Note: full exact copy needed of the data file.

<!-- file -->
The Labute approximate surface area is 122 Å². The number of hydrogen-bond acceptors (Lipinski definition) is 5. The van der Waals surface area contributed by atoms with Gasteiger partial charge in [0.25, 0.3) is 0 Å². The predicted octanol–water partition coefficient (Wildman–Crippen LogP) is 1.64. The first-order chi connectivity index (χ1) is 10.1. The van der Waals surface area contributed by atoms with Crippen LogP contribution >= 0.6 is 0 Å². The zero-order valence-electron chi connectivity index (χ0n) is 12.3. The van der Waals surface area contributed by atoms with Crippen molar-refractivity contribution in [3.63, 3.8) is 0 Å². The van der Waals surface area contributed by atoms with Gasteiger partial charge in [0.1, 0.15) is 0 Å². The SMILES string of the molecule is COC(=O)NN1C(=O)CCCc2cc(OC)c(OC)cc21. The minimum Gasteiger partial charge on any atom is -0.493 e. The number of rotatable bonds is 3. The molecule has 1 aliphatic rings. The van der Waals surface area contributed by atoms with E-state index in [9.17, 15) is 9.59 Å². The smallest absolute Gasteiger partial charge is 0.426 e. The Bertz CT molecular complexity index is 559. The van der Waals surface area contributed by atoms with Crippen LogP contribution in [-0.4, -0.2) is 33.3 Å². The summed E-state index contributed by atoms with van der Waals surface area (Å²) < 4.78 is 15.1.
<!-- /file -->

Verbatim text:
The Labute approximate surface area is 122 Å². The number of hydrogen-bond acceptors (Lipinski definition) is 5. The van der Waals surface area contributed by atoms with Gasteiger partial charge in [0.25, 0.3) is 0 Å². The predicted octanol–water partition coefficient (Wildman–Crippen LogP) is 1.64. The first-order chi connectivity index (χ1) is 10.1. The van der Waals surface area contributed by atoms with Crippen LogP contribution >= 0.6 is 0 Å². The zero-order valence-electron chi connectivity index (χ0n) is 12.3. The van der Waals surface area contributed by atoms with Crippen molar-refractivity contribution in [3.63, 3.8) is 0 Å². The van der Waals surface area contributed by atoms with Gasteiger partial charge in [0.1, 0.15) is 0 Å². The SMILES string of the molecule is COC(=O)NN1C(=O)CCCc2cc(OC)c(OC)cc21. The minimum Gasteiger partial charge on any atom is -0.493 e. The number of rotatable bonds is 3. The molecule has 1 aliphatic rings. The van der Waals surface area contributed by atoms with E-state index in [9.17, 15) is 9.59 Å². The smallest absolute Gasteiger partial charge is 0.426 e. The Bertz CT molecular complexity index is 559. The van der Waals surface area contributed by atoms with Crippen LogP contribution in [-0.4, -0.2) is 33.3 Å². The summed E-state index contributed by atoms with van der Waals surface area (Å²) < 4.78 is 15.1.